The Media Bill has been introduced to the United Kingdom Parliament, and will be discussed by MPs over the coming months. The all-party Digital, Culture, Media and Sport Committee will be scrutinising the proposed legislation, with submissions due before the 14th May. I hosted an open online discussion to bring people who support and work around community radio, to establish what is known about the bill, what their reaction to its main points are, and how we might go about lobbying for changes to the bill with our separate organisations and representative groups.
On Tuesday 18th April I hosted an online discussion via Zoom, where anyone who is interested in how the Bill might impact on community radio couple come and share their concerns in an open discussion. I started by giving a brief summary of the Bill’s main themes, taken from the guidance notes that have been published with the legislation documents. I’ve published a previous blog post where I’ve noted some of the main issues that the bill is expected to deal with, which includes:
- The restatement of support for the principle of public service broadcasting.
- The introduction of a code of practice for video-on-demand content.
- Protection and prominence for public service providers in electronic programme and on smart speakers guides, so audiences can continue to find stations and services.
- The introduction of on-demand licencing for AM and FM services if Ofcom deems this necessary.
In other ways, the bill is more concerning, and I explained to the forum that the bill would revise a number of established safeguards that protect the diversity of supply of services, and ensure that there is an accessible and pluralistic approach to platform and supply regulations. This includes:
- Reducing the regulatory burdens on commercial radio, which are seen by DCMS as burdensome as more people access digital platforms.
- The shifting of local radio news and information provision away from integrated local programme and service production to separate and compartmentalised news and information provision.
- A reinforcement of the link between analogue providers who are simulcasting services on DAB, so national commercial operators continue to dominate local radio service provision.
- The provision for financial assistance and public subsidy for Public Service Content that can be given to commercial operators.
- The ending of universal broadcasting principles, by reducing the commitment for service providers to include all content on-air. It will be enough for public service content to only be made available online in the future.
- A reduction in the commitment to minimum levels of content production, which will be replaced simply with a requirement of ‘making content available’.
- Ofcom will no longer be required to provide for the diversity of national analogue services, which may open-up provision, though only after Ofcom has been assured that any potential provider has committed to digital services where possible.
- The requirement for a digital switch-off is not included explicitly, but points new entrants towards digital provision first, regardless of the coverage, suitability and the cost.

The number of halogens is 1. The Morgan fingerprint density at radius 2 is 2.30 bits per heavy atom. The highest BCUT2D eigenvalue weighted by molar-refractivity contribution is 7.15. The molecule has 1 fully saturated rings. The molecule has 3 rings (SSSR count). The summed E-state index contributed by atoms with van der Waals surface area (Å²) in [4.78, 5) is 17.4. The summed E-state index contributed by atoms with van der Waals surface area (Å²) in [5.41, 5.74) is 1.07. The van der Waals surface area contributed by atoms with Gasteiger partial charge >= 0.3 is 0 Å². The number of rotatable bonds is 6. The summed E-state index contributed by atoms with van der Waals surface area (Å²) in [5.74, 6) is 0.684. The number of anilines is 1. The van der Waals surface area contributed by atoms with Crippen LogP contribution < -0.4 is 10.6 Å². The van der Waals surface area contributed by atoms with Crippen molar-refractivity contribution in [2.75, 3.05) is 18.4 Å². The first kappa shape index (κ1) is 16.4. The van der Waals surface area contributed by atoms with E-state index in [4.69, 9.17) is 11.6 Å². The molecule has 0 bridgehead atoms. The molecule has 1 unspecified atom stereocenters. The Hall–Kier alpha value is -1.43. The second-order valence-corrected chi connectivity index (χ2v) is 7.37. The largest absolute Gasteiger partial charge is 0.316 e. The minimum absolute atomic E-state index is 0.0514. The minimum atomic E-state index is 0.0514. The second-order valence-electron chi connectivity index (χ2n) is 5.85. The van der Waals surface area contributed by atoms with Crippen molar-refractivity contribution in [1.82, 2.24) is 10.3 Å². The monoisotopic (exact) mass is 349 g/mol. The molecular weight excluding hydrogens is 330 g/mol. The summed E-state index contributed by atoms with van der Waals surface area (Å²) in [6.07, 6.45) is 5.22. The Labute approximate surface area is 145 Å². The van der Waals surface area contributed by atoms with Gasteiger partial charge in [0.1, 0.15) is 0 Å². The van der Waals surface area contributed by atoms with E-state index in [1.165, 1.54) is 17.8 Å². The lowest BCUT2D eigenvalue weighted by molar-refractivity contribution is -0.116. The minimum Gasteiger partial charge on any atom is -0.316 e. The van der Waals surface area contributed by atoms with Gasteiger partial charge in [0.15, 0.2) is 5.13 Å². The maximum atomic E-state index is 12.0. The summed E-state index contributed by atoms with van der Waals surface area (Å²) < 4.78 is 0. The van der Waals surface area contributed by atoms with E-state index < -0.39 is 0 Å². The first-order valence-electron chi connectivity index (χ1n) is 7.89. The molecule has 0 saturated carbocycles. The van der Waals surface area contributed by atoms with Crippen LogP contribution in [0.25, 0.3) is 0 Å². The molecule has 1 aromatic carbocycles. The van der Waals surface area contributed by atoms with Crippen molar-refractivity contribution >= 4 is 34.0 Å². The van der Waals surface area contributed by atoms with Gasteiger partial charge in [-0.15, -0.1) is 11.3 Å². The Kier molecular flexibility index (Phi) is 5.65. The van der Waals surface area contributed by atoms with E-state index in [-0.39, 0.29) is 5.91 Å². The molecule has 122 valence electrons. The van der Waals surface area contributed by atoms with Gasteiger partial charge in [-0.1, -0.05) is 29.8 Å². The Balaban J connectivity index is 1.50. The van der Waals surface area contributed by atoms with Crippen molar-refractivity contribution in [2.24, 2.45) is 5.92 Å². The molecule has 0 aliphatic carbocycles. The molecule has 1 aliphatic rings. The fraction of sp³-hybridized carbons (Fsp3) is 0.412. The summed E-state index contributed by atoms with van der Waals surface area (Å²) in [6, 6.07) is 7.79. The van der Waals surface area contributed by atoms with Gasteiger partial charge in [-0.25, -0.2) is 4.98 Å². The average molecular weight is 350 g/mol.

- Commercial programme makers will be able to change the nature of the services with no recourse to Ofcom or consultation with the public.
- With local multiplexes on one service will be required to provide news and information services that are relevant to the locality.
I explained that my initial concern is that the Bill will undermine media plurality, and will consolidate power in the hands of a few integrated networked providers who will be able to change and consolidate their licences without having to consult Ofcom or the public. I explained that the pressure to push all services where possible to DAB does not account for the limitations of this platform for small and independent providers, and has not anticipated future forms of digital broadcasting, such as IP-based services.
As I stated:
“The problem I have with this Bill, is that for me, it reads like a massive grab by the commercial radio sector to get what they want almost entirely. And it pushes aside any other interests. Minority interests or local interests. One of the things you’ve got to bear in mind is that local is defined as anything that isn’t national or regional. If it is not national or regional, then it must be local. It’s not a bottom-up approach to what local media content is or what radio content is. Then there is the provision for digital switchover, which effectively means that commercial radio stations can have licenses in perpetuity, and they may never be subjected to any kind of recommissioning.”
We then opened the conversation to contributions from the attendees:
Martin Steers from the UK Community Radio Network suggested that attention should be given in the legislation to freeing-up spectrum and freeing-up FM for more community services, hyperlocal services and small commercial services. Martin suggested this is the best way to get pirates to move to regulated FM. UKCRN, Martin explained, wants to see a move away from any discussion of ‘switch off’ and instead into provision for ‘migration’ where services that are viable on DAB are removed from FM and AM, but the released spectrum is available to those who want to use it. Martin indicated that he has concerns about Small-Scale DAB because there has been no impact and coverage assessments undertaken to test the viability of these new services. This means there can be no road map, Martin suggested, that would satisfy all current community radio licensees. Martin said he is concerned that there is no mention of community radio in the legislation, and that this is being left for a follow-up set of orders that are yet to be consulted on.